Another great Irish experience at Pebble Beach was related to me by Joe Carr, who lost a semi-final of the US Amateur there to Dudley Wysong in 1961. On that trip, Joe and his wife Dor stayed with a family named Sheehan, close by the Lodge.

After his wife's death, Joe kept in touch with the Sheehans, sending them pictures of his growing children and other items of family information. In the event, he and his son John returned to Pebble in 1990 with a group from Sutton GC as part of the club's centenary celebrations.

"I wondered if they (the Sheehans) would still be around," Joe mused some time later. "As luck would have it, there was only one 'J Sheehan' in the phonebook, so John and I called to the house which had changed somewhat in the intervening years. When we knocked, a lovely, white-haired lady called down 'Hello' from an upstairs window. 'I think I stayed with you in 1961', I ventured. 'Where are you from?' she asked. 'Ireland,' I replied. To which she said: 'Do you know Joe Carr?' Wasn't that amazing!"

The death last July of the much-loved actor James Garner brought to mind his considerable golfing prowess. In fact, Nicklaus thought so highly of him as a pro-am partner that one of the Bear's grandchildren - his daughter Nancy's fourth child - was named Robert James, after Bob Hope and Garner.

All of which leads me to Ray 'Foot' Mendis, the Pebble Beach caddie who once worked for Garner and the tour professional Jim Simons, before easing into his winter years as a frail resident of the Vagabond Motel, about 10 minutes down the road from Cannery Row.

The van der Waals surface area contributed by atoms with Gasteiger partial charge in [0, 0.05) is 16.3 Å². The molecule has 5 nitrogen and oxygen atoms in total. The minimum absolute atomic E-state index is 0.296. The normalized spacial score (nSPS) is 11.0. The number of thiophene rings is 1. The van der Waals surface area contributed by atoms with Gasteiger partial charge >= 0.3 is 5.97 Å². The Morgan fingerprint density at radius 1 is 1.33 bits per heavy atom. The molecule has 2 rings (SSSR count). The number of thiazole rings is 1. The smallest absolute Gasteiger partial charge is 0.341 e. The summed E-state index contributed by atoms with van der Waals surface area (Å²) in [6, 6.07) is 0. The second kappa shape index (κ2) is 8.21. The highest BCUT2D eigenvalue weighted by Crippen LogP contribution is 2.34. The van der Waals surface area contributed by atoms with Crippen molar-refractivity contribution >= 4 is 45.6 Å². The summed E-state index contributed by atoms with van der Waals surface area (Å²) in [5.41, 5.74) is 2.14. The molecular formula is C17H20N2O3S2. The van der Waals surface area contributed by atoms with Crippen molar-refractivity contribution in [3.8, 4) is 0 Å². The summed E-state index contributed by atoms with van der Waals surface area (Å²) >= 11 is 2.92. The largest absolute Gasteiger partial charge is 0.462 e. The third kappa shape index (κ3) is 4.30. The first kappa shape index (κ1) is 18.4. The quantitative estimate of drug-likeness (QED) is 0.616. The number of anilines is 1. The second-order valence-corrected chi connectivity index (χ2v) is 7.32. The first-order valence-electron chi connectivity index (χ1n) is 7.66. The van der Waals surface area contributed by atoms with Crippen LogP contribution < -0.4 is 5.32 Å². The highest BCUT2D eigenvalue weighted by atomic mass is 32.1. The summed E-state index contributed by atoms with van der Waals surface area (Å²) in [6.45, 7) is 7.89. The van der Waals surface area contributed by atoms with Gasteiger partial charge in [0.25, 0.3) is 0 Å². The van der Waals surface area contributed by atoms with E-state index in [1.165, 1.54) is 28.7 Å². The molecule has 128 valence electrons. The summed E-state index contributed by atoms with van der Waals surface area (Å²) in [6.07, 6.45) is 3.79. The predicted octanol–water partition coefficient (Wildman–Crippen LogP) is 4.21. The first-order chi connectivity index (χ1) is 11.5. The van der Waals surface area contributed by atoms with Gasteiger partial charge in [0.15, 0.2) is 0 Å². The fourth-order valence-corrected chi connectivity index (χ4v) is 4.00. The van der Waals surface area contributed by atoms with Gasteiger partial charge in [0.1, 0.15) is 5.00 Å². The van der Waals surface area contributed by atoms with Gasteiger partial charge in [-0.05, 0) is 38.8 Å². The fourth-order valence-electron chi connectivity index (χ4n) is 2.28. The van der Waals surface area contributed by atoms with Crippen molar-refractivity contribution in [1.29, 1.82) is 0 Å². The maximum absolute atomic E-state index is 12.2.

His sobriquet stemmed from an incident about 40 years ago when he warned his player not to leave himself a downhill putt on Pebble's treacherous 11th green.

Still, in the way of the golfing world, the caddie was duly blamed when the 55-footer careered off the front. That was when Mendis calmly dropped a ball from his overalls where his player's had been. Then, with a flick of his toe after it hit the ground, he sent it at breakneck speed down the slippery slope. Mendis later recalled: "Wouldn't you know it, the son of a gun went in." From that day on, he became known to everyone as 'Foot'.

Memorable among his fund of stories was one he wasn't prepared to relate himself. It concerned the occasion when, short-taken out on the course, he headed for a portable toilet, golf bag and all, though there wasn't enough room.

After several attempts, Foot and his bag became wedged inside and the more he struggled, the more the portaloo shook. Finally it tipped over, much to the delight of fascinated onlookers. And as Oliver Goldsmith might have written, and still they gazed and still the odour grew . . .

"They tell a lot of stories," Foot would remark about his colourful past. A particularly interesting one, however, had nothing to do with golf. It dated from World War II when Russian soldiers dragged his father from his Latvian home and bayoneted him to death.

This caused his widow to flee with their son to America where the youngster eventually found a new life on California's west coast, via the Vietnam war. And through the caddie shack at Pebble Beach.